With ‘The Gilded Age,’ Louisa Jacobson Cuts Her Own Path

This article contains spoilers for Season 2 of “The Gilded Age.”

“I’m sorry I’m late,” the actress Louisa Jacobson said, a little breathless, as she entered a vintage clothing boutique, in Manhattan’s East Village earlier this month. “It’s been such a crazy day.” It was a weekday afternoon, and traffic from her home in Brooklyn had been bad. The smells of the damp autumn day clung to her coat as she swept through the door, face lightly flush from the chill and manic hustle outside.

She eyed a vanilla-bean-and-cedar candle and rifled through a rack of long blazers.

“I like to buy pre-owned or vintage because it’s better for the planet and my wallet,” she said, adding that “I buy all my jeans here.” On the day we met, those jeans were medium-wash and boot-cut, matched with black boots and a black leather trench coat over a brown leather vest and a white button-down blouse for an overall steampunk vibe — a sartorial hint, maybe, at the Victorian fashion of the HBO drama “The Gilded Age,” if not quite the studied sensibilities of her character in the series, Marian Brook.

Marian’s wardrobe, by contrast, consists entirely of long, bustled dresses and ribcage-crushing corsets. In the high society of 1880s New York, even plucky, forward-thinking heroines were expected to lace up tight for potential suitors.

“Ouch,” Jacobson simply said.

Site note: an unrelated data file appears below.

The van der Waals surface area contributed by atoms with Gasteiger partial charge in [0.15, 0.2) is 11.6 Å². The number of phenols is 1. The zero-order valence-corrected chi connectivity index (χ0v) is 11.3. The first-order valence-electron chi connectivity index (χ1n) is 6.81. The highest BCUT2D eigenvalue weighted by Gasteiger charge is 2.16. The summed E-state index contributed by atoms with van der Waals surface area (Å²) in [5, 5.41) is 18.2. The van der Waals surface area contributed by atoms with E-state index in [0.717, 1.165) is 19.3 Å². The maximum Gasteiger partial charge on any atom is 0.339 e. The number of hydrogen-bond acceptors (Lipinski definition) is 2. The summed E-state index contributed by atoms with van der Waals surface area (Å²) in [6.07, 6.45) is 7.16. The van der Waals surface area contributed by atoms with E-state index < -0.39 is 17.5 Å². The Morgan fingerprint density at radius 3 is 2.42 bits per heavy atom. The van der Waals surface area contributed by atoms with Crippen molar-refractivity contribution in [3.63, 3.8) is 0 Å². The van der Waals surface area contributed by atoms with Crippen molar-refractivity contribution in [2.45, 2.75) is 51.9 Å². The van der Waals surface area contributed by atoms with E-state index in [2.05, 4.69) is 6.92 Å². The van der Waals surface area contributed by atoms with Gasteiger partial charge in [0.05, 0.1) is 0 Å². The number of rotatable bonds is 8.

And yet Marian’s big decision in Episode 6 was perhaps even more constraining. Earlier in the show’s ongoing second season, her story took a dramatic turn as she went toe to toe with her formidable old-money aunt Agnes (Christine Baranski) and became a confidante of her other aunt, Ada (Cynthia Nixon). Marian also had to manage a suitor of dubious appeal, the handsome, if dull, widower Dashiell Montgomery (David Furr). Then suddenly, he proposed.

“Can you imagine jumping into being the leading lady on ‘The Gilded Age’?” asked Christine Baranski, left (with Jacobson), in a scene from the series. “What a daunting task.”Credit…Barbara Nitke/HBO

Bowing to the conventions of her day, Marian accepted, in defiance of her own instincts. Fans, in turn, have questions — and consternation — heading into the season finale on Sunday. (“Uh-oh, “The Gilded Age’s” Marian Has Me Screaming at My TV Again,” reads one recent headline.)

“There’s a lot of financial pressure on the union,” Jacobson said, referring to the engagement. “But,” she added, “she would be settling. Dashiell doesn’t take her career as a teacher or an artist seriously, and he’s like, ‘Well you can stop all of that once we’re married.’ She doesn’t vibe with that.”

Jacobson, 32, has faced her own pressures — not least as the youngest daughter of perhaps Hollywood’s most celebrated screen actress, Meryl Streep. (She uses Jacobson, her middle name, as her professional surname.) And her star is ascending fast. When she was tapped to lead “The Gilded Age,” in 2019, it was her first television role. The drama was created by Julian Fellowes (“Downton Abbey”), a writer whom she had long admired.

Then there was the cast, stacked with theater royalty including Baranski, Nathan Lane, Audra McDonald, Donna Murphy and Cynthia Nixon. Jacobson had only just graduated from drama school.